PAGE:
Dale Andersen's Field Reports

Astrobiologist Dale Andersen Antarctic Status Report 6 November 2019: At Lake Untersee

By Keith Cowing
Status Report
Dale Andersen
November 6, 2019
Filed under
Astrobiologist Dale Andersen Antarctic Status Report 6 November 2019: At Lake Untersee
Lake Untersee Base Camp
Dale Andersen

Our traverse went well and we all made it to Lake Untersee safely.

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The snowmobile ride to the lake was nice, we had great visibility, good contrast and it was partly sunny most of the way out with light winds, so perfect conditions for the trip. We have been busy the last couple of days establishing the camp and taking advantage of the good weather to get settled into the camp.

Right now we ar all inside our Mountain Hardwear Stronghold tent having dinner, the tent pretty toasty and everyone in good spirits. Another day or two of camp work and we can begin the science.

Lake Untersee, Wikipedia

“Lake Untersee (German: Untersee, “Lower Lake”) is the largest surface freshwater lake in the interior of the Gruber Mountains of central Queen Maud Land in East Antarctica. It is situated 90 kilometres (56 mi) to the southwest of the Schirmacher Oasis. The lake is approximately 6.5 kilometres (4.0 mi) long and 2.5 kilometres (1.6 mi) wide, with a surface area of 11.4 square kilometres (4.4 sq mi), and a maximum depth of 169 metres (554 ft). The lake is permanently covered with ice and is partly bounded by glacier ice.

Lake Untersee is an unusual lake, with pH between 9.8 and 12.1, dissolved oxygen at 150 percent supersaturation, and very low primary production in the water column. Despite the high oxygen supersaturation in most of the lake, there is a small sub-basin at the southern end that is anoxic and its sediments may have a higher methane concentration than those of any other known lake on Earth. Much of the primary production is in microbial communities that grow on the floor of the lake as stromatolites. The water temperature varies between 0.5 °C (32.9 °F) and 5 °C (41 °F) and the ice cover on the lake is 2-6 metres (6.6-19.7 ft) thick. The ice cover may have persisted for over 100,000 years, and some scientists studying climate change fear significant environmental changes associated with global warming in the coming decades.[3] In the past, the water chemistry of the lake has been compared to Clorox. However, the chemical activity of bleach is due to Cl− in addition to a pH that is higher than that measures in Lake Untersee, and Lake Untersee does not have high chlorine or chlorite concentrations.”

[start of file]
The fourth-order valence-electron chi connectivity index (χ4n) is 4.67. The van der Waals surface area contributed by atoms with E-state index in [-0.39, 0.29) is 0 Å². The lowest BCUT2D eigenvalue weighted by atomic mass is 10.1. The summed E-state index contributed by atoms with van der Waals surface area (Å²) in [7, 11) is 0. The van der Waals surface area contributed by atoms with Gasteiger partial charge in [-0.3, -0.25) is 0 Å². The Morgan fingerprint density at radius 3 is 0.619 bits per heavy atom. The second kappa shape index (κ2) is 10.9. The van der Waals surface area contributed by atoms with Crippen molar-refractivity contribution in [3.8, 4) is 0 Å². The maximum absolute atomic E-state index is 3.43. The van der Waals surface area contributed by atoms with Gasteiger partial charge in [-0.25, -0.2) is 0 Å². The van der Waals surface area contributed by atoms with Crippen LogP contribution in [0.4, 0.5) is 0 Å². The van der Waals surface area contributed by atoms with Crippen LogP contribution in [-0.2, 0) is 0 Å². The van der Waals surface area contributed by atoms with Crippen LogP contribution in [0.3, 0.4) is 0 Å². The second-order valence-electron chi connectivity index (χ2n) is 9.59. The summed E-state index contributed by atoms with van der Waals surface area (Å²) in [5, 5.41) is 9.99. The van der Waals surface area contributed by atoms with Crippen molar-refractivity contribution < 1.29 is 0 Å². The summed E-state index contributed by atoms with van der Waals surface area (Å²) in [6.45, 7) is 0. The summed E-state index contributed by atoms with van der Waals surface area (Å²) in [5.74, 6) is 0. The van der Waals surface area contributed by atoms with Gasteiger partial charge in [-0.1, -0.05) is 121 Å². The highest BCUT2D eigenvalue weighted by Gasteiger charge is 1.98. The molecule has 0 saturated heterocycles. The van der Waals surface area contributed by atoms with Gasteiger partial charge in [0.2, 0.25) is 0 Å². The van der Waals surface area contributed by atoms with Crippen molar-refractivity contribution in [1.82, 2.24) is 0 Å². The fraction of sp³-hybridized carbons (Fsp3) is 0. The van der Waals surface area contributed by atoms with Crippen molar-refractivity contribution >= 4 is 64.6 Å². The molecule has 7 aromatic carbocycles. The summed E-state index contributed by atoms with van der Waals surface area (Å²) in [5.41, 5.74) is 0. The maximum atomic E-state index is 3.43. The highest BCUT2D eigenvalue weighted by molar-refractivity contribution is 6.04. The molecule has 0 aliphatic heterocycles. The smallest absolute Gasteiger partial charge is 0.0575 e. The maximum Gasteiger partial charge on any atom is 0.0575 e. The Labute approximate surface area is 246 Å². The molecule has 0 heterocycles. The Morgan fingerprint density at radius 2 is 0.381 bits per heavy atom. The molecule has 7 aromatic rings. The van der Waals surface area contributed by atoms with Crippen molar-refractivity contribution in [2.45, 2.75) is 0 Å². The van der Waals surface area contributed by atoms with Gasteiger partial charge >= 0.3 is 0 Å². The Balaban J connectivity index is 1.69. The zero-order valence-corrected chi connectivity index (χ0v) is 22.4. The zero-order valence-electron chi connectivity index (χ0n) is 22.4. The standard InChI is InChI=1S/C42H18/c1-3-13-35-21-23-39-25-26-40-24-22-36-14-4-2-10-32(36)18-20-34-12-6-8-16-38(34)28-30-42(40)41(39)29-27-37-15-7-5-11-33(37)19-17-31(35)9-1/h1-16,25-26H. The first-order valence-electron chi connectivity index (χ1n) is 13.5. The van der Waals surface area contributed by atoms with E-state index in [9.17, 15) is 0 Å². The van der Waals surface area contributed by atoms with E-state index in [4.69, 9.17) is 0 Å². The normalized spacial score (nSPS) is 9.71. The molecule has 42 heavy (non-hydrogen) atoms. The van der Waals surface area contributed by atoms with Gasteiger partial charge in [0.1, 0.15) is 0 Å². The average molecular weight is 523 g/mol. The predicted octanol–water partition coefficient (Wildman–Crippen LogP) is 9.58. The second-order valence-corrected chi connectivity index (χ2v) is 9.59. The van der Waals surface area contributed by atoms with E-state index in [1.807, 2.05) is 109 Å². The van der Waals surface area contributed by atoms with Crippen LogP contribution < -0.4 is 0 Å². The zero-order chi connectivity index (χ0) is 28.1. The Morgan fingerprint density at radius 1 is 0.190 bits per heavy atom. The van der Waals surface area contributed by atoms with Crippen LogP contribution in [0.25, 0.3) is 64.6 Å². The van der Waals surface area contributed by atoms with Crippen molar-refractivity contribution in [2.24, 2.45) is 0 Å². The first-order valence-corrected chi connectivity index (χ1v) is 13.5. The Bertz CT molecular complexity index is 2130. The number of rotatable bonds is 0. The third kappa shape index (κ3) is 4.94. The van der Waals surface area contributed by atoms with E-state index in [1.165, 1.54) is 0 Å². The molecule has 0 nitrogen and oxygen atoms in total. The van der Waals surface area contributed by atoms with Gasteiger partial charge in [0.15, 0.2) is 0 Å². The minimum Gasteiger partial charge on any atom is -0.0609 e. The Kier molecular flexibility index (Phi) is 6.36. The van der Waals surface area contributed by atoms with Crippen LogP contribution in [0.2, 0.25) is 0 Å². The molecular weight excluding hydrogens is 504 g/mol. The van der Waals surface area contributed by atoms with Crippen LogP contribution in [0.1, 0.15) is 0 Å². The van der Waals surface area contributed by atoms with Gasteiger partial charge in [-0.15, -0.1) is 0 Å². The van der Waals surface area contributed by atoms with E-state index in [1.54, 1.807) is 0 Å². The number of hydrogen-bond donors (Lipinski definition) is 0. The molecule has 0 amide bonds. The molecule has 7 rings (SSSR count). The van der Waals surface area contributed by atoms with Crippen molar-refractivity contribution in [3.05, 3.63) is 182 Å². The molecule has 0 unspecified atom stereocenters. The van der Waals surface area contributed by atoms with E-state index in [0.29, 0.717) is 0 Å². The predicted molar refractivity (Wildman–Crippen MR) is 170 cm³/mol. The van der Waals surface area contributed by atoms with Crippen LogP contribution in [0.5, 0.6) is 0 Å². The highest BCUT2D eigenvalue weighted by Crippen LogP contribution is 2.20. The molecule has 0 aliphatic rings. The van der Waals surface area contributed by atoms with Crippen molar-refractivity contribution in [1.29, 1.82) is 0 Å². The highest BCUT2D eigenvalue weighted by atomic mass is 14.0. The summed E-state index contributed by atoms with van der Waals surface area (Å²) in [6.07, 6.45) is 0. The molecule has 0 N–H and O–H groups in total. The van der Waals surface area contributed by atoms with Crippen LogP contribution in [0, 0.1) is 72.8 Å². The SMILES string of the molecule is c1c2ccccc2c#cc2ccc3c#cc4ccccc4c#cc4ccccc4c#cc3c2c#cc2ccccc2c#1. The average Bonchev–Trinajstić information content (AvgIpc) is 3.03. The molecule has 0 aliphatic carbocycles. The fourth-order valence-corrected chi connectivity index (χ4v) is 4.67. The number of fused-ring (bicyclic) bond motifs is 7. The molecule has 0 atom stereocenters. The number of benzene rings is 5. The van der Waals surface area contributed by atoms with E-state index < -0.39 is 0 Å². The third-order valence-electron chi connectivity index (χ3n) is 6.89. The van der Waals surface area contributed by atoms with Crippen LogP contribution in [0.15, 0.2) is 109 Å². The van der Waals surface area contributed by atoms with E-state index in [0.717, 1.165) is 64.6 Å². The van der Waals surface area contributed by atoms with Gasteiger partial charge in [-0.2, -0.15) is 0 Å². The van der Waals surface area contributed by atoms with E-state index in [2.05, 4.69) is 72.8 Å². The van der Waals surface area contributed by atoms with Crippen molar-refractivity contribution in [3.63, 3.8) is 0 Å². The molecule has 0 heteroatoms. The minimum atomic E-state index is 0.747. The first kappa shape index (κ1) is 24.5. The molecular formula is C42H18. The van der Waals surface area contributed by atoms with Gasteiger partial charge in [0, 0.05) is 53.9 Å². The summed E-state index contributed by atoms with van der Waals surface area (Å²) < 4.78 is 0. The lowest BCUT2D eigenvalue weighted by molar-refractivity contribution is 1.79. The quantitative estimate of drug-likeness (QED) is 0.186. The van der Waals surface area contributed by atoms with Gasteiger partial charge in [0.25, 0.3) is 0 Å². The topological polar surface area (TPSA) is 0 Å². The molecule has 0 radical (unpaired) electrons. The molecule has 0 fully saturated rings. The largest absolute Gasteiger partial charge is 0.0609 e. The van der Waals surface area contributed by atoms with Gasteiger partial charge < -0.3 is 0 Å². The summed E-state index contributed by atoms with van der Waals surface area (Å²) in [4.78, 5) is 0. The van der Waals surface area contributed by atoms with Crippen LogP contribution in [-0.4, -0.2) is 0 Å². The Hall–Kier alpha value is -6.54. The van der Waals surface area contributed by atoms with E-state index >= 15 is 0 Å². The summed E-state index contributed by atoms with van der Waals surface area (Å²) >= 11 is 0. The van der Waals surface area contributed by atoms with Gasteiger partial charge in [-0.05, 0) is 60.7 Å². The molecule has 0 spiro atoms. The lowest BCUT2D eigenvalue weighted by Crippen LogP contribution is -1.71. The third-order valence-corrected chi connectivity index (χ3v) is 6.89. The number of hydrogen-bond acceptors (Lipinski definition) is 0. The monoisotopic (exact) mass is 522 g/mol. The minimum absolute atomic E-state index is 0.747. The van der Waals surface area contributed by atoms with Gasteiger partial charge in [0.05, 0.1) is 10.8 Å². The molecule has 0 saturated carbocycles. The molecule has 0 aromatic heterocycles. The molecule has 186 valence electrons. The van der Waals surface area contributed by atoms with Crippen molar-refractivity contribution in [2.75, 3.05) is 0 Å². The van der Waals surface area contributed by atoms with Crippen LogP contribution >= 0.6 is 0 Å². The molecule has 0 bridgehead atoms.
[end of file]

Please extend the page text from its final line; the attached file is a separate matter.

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Explorers Club Fellow, ex-NASA Space Station Payload manager/space biologist, Away Teams, Journalist, Lapsed climber, Synaesthete, Na’Vi-Jedi-Freman-Buddhist-mix, ASL, Devon Island and Everest Base Camp veteran, (he/him) 🖖🏻